The response to this increasing workload on MIT staff was to hire more
staff. MIT offered a low overhead environment, and the consortium fees
were high enough that money didn't seem to be an issue, and getting
developers involved was reduced to a simple matter of paying them to
sit at MIT. From a community software project spanning major
universities and corporation around the world, the X window system had
devolved to a corporate-directed contract programming house with
offices on the MIT campus.

In hindsight, the resulting stagnation of the window system technology
seems only too obvious.

But wait, there's more.

Competing corporate interests eventually worked their way onto the X
consortium board. With Sun admitting defeat in the window system wars,
they were now busy retargetting their SunView API to run on top of X
and aligning themselves with AT&T by jointly producing a new toolkit
called OpenLook. While the API was largely compatible with SunView,
the look and feel were all new, and far better than anything else
available at the time. But, it was closed-source.

Again, other Unix vendors didn't want to be forced to adopt Sun's
proprietary technology, so they banded together to build another
toolkit. Starting from the Xt toolkit intrinsics, they quickly cobbled
together code from HP and Digital into the Motif toolkit. While the
toolkit itself was badly designed and hard to use, it had one
eye-catching feature -- it simulated 3D effects on the screen by using
a combination of light and dark colors on the edges of the objects.

Yes, bling beat out decent UI design. But, it wasn't really just
bling. The 3D effect was used to present Motif as a more technically
advanced toolkit, while in reality, it was just a shiny chrome finish on
a steaming pile of thrown together code. Note that Motif itself was
closed source at this point.

So, we had two toolkits, both closed source and both interested in
becoming the standard for X development. The Xt intrinsics are
(theoretically) capable of supporting multiple user interface designs
(even within the same application), and so the Motif contingent was
able to push the X consortium to adopt it as a standard.

With Xt as "the" intrinsics standard, AT&T & Sun were pushed to
discard their custom toolkit design and create a whole new widget set
using the OpenLook style based on the Xt intrinsics. The combination
of a veneer of standardization of Motif (which remained closed
source), broad (non-Sun/AT&T) vendor support and the fragmentation of
the OpenLook market into three completely separate toolkits (as the
standard NeWS toolkit interface was also OpenLook), software vendors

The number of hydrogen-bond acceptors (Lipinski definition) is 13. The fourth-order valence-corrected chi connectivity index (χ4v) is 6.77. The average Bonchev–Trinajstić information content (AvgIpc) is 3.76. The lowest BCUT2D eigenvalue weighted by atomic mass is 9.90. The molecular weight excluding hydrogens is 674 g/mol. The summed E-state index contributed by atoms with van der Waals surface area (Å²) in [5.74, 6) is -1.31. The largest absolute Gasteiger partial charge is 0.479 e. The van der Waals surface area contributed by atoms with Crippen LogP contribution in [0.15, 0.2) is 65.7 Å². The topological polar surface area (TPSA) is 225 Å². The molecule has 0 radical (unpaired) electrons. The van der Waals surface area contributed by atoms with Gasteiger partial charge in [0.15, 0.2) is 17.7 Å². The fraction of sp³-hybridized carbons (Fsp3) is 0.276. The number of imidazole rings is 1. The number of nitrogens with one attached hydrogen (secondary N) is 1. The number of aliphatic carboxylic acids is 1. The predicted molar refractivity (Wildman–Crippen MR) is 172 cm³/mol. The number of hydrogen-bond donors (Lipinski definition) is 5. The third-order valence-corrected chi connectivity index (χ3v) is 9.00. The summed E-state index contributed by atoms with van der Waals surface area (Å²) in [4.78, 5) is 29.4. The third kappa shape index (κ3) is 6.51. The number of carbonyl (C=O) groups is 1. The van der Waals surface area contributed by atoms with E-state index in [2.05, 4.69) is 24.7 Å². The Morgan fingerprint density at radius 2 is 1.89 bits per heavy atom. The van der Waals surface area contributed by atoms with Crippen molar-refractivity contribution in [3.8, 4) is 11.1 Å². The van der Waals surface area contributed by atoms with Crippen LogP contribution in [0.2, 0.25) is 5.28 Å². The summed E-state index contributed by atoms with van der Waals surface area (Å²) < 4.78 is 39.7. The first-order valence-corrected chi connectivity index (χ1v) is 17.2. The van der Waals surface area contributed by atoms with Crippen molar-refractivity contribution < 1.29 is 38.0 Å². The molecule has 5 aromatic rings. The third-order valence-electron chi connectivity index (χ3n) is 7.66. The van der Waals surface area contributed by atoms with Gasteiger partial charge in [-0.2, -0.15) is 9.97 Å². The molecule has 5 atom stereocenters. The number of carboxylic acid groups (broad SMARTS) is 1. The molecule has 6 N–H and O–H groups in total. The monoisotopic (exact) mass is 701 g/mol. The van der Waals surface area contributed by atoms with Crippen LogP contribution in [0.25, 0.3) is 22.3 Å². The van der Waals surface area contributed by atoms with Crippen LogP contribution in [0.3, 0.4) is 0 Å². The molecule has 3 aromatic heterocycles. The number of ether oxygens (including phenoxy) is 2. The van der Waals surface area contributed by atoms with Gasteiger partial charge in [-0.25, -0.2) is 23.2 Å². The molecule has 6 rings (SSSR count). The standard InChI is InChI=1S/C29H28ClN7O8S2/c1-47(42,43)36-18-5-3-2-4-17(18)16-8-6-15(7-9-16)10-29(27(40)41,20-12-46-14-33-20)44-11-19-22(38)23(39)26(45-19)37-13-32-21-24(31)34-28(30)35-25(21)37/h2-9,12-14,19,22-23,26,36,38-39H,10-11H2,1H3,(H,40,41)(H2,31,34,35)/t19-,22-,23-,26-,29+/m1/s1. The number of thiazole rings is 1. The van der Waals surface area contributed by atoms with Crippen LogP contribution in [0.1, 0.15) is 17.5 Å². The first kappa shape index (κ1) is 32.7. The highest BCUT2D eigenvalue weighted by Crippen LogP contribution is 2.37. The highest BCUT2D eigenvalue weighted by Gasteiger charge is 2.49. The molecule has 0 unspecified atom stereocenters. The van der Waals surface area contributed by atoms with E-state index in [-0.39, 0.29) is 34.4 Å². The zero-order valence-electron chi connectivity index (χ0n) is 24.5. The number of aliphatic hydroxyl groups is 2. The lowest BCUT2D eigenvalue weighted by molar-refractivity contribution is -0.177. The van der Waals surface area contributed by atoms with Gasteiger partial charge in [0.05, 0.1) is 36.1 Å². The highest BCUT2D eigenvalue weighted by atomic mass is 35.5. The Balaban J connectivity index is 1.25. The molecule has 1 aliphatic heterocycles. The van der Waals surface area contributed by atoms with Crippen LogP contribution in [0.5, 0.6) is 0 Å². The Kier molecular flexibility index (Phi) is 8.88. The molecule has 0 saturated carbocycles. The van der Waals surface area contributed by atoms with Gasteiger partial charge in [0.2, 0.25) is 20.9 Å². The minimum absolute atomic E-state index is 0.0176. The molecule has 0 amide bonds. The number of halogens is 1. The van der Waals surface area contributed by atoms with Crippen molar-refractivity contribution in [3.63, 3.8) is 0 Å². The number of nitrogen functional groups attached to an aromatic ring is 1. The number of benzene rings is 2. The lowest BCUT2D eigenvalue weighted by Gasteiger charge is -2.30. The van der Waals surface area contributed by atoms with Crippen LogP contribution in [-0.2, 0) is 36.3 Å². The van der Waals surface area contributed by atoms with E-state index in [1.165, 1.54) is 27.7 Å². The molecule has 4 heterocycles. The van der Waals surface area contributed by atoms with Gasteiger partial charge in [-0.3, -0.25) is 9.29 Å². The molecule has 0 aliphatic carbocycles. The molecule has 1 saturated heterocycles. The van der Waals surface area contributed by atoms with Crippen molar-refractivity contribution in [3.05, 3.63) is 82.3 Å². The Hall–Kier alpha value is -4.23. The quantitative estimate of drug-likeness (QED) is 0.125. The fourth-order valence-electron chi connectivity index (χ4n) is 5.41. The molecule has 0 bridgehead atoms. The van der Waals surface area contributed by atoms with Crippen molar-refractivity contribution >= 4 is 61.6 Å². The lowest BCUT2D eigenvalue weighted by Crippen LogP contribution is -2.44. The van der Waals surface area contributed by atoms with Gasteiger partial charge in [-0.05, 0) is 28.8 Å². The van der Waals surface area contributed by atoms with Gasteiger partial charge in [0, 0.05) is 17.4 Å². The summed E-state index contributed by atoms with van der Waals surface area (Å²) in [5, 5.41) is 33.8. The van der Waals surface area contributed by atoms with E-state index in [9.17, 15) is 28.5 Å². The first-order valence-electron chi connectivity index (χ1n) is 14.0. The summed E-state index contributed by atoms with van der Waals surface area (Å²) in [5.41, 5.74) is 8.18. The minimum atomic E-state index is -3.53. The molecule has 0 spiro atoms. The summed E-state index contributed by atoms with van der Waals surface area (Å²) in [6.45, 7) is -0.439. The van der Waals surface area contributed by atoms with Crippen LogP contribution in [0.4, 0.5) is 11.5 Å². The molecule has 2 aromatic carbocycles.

ran screaming from OpenLook to the "standard" Motif toolkit which then
grew up to become the common desktop environment.

So we see that corporations use the mechanism of an industrial
consortium to push their own agenda, at the expense of their
competitors, and without regard to technical capability.

Of course, we all know the end result of this fractious Unix
in-fighting -- Microsoft grew up from the bottom and took over the
entire desktop market. Large corporations aren't known for their
long-term vision...

With the death of the Unix technical workstation market, the X
consortium grew moribund; while the workstation market wasn't growing
any longer, it didn't entirely disappear. However, with ever-shrinking
revenue streams, the Unix vendors grew less and less interested in new
technology and more and more interested in avoiding additional
expenditures. The X consortium was eventually re-parented under the
Open Group who looked upon it as a potential licensing revenue
stream. Attempts by TOG to extract money from this formerly lucrative
franchise proved futile and eventually the X Consortium was partially
separated from TOG by the member companies and limped along with a
modest budget and strict instructions to not change anything to
radically. A few feeble attempts to jump-start development within that
structure went for naught.

In this same period of time, a small group of people running various
Unix variants on their intel-based machines started collaborating to
improve the support for X for this environment. Patches and eventually
a complete driver suite were passed around, with the intent that they
be plugged into the standard X consortium release and built
in-situo. The XFree86 project grew to support most of the Intel-based
unices, and eventually Linux was ported to it (more changes were
required in Linux than XFree86 to make this work).

When the Open Group attempted to change the X license to permit them
to extract license fees for its use, the XFree86 project refused to
accede and said that they'd continue to support the previous version
of the window system for use on Intel-based Unix systems. This display
of brinksmanship succeeded, and TOG was forced to undo their license
change an X11R6.4 was released with the old MIT license (although TOG
licenses from that period can still be found in some files).